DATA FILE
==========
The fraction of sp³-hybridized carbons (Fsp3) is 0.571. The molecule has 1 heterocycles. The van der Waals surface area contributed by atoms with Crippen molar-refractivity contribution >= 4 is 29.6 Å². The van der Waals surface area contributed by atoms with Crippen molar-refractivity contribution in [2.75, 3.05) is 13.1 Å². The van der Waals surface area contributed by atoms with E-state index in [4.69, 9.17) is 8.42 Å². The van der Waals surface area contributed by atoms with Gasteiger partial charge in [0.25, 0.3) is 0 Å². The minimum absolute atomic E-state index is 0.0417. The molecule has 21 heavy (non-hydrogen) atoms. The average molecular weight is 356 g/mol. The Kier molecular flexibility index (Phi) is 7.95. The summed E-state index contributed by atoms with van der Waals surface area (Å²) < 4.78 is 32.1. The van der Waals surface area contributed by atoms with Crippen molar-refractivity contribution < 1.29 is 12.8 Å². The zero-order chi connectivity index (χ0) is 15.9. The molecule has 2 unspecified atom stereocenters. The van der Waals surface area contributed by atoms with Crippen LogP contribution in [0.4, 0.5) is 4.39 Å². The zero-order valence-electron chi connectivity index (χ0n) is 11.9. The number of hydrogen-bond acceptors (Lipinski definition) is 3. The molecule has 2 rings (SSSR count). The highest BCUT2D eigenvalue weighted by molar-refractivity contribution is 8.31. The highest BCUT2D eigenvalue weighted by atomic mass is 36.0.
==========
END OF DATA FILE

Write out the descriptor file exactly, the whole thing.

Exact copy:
The fraction of sp³-hybridized carbons (Fsp3) is 0.571. The molecule has 1 heterocycles. The van der Waals surface area contributed by atoms with Crippen molar-refractivity contribution >= 4 is 29.6 Å². The van der Waals surface area contributed by atoms with Crippen molar-refractivity contribution in [2.75, 3.05) is 13.1 Å². The van der Waals surface area contributed by atoms with E-state index in [4.69, 9.17) is 8.42 Å². The van der Waals surface area contributed by atoms with Gasteiger partial charge in [0.25, 0.3) is 0 Å². The minimum absolute atomic E-state index is 0.0417. The molecule has 21 heavy (non-hydrogen) atoms. The average molecular weight is 356 g/mol. The Kier molecular flexibility index (Phi) is 7.95. The summed E-state index contributed by atoms with van der Waals surface area (Å²) < 4.78 is 32.1. The van der Waals surface area contributed by atoms with Crippen molar-refractivity contribution < 1.29 is 12.8 Å². The zero-order chi connectivity index (χ0) is 15.9. The molecule has 2 unspecified atom stereocenters. The van der Waals surface area contributed by atoms with Crippen LogP contribution in [0.4, 0.5) is 4.39 Å². The zero-order valence-electron chi connectivity index (χ0n) is 11.9. The number of hydrogen-bond acceptors (Lipinski definition) is 3. The molecule has 2 rings (SSSR count). The highest BCUT2D eigenvalue weighted by molar-refractivity contribution is 8.31. The highest BCUT2D eigenvalue weighted by atomic mass is 36.0.